Old Hornet does one more trick; VMFA-115 F/A 18 Hornet soars beyond 9,000 hours
US Marine Corps News
By Cpl. Justin M. Boling | Marine Corps Air Station Beaufort | November 21, 2012
MCAS BEAUFORT, S.C. -- The aircraft maintainers of Marine Fighter Attack Squadron 115 wait patiently on the flightline for the return of the culmination of all of their effort.
Silver Eagle 206, a grey sky colored F/A-18 is completing its 9,000th hour of flight in the skies above the Lowcountry before landing back aboard Marine Corps Air Station Beaufort, Nov. 13.
“Many of these aircraft rolled off the line in 1985,” said Lt. Col. Matthew Phares, commanding officer of Marine Fighter Attack Squadron 115. “Many of the maintainers that work on them were not even born yet.
“They are still flying and are more lethal than the day they rolled off the line with advanced munitions and systems,” continued Phares, a native of Cirlceville, W.Va. “The aircraft is still going strong and we expect it to see 10,000 hours.”
For every one hour that Silver Eagles 206 flew, 10 hours of meticulous maintenance was performed. This includes numerous upgrades and overhauls to ensure the aircraft was capable of flying to intercept and destroy enemy aircraft and attack and destroy surface targets.
“There is a lot of maintenance performed throughout the maintenance levels to keep it flying,” Chief Warrant Officer Ramon Vasquez, the Silver Eagle’s maintenance material control officer. “At our maintenance level we ensure that the aircraft stay in tip to shape ready to complete the mission at hand.”
According to Phares, VMFA-115 operates some the oldest F/A-18s on MCAS Beaufort and the entire Marine Corps.
“We look left and right and we see younger aircraft, but we are not going to use that as an excuse,” said Phares. “We are going to do our best to outfly our peers and have better readiness rates and train our pilots to the best of our ability.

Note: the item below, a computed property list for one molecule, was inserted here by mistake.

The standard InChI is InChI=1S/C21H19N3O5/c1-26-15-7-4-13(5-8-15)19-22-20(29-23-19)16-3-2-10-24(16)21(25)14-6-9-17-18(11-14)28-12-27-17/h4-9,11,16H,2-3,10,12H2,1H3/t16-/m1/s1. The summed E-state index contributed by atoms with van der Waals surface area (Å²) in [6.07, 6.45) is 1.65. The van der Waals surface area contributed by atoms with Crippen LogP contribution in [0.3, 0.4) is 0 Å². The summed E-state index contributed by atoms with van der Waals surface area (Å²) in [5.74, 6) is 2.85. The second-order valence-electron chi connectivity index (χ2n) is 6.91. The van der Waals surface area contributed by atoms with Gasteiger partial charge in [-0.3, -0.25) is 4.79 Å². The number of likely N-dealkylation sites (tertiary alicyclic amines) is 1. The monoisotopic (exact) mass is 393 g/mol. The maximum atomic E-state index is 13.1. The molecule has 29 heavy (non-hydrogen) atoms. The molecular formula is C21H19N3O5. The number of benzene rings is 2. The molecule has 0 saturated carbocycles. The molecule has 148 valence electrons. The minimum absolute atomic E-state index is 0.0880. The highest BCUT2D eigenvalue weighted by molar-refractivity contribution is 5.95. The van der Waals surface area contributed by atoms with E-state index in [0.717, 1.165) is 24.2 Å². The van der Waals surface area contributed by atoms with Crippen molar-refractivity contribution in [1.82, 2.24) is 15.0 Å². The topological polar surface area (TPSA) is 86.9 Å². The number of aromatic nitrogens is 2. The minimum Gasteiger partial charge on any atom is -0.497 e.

“When we go out to our aircraft we expect each one of them to launch and be ready to complete the day’s mission.”
In addition to the squadron’s numerous inspections, naval aviation standards require numerous inspections to ensure flight readiness of all aircraft.
“Older aircraft are put through even more inspections, which increases the burden on our squadron’s maintainers to keep these aircraft ready,” Phares added. “The Marines manage to accomplish this task without the squadron losing any flight hours and is a testament to all the maintenance Marines in our squadron.”
“Each work center is responsible for inspecting their section of the aircraft,” said Sgt. Christopher Harrison, a squadron maintenance controller. “An example would be the ordnance Marines inspecting any part of the aircraft that releases munitions.”
The hard work of the squadron’s maintainers allows the F/A-18 Hornet to complete its many tactical applications including: air to air and air to ground target engagement and conducting intelligence, surveillance and reconnaissance missions to safeguard ground forces.
“It doesn’t matter if the aircraft is old or brand new, we have the same job and responsibility,” Harrison said. “Whether it has one flight hour or 10,000 the same amount of pride goes into the maintenance that is performed by the Marines.
“A lot of pride comes from the generations of Marines who came before us, who wanted to take care of their aircraft,” Harrison continued. “You want to see it fly and come back having completed its mission successfully.”
Maintainers are responsible for the squadron maintaining the highest state of readiness to deploy forward.
“These Marines do an outstanding job of providing a great quality of work day in and day out,” Vasquez said. “They manage complete these numerous inspections in a timely fashion to allow the squadron to continue with the mission.”
As much as the maintainers are responsible for the aircraft’s readiness, aviators entrust the mission and their lives to the maintainers’ proper and skilled maintenance.
“I have complete faith in every Marine that I have worked with or trained with in this squadron that these aircraft are safe and ready for flight,” said Harrison. “I can say with an absolute guarantee, ‘Yes sir, this plane is ready to fly.’”
“I cannot see inside the panels and I am not trained to work on the internal components of this aircraft,” said Phares. “Our maintainers are trained to look at these systems and know whether they are [functioning] or [nonfunctioning].
“Our lives are in their capable hands everyday and they never fail us.”
A well known motto in the Marine Corps, “Doing more with less” has definitely played a large role in maintenance at the Silver Eagles’ hangar.
“The Marine Corps has never had the latest and greatest equipment,” said Phares. “Our equipment may be worn out, but it is the people that allow us to accomplish the mission at hand and they are what make the difference.
“Our maintainers on the flightline take some of the oldest F/A-18s in the inventory and enable us to do better than anyone else is doing,” Phares continued. “Their work keeps us in the highest state of readiness to deploy forward.”
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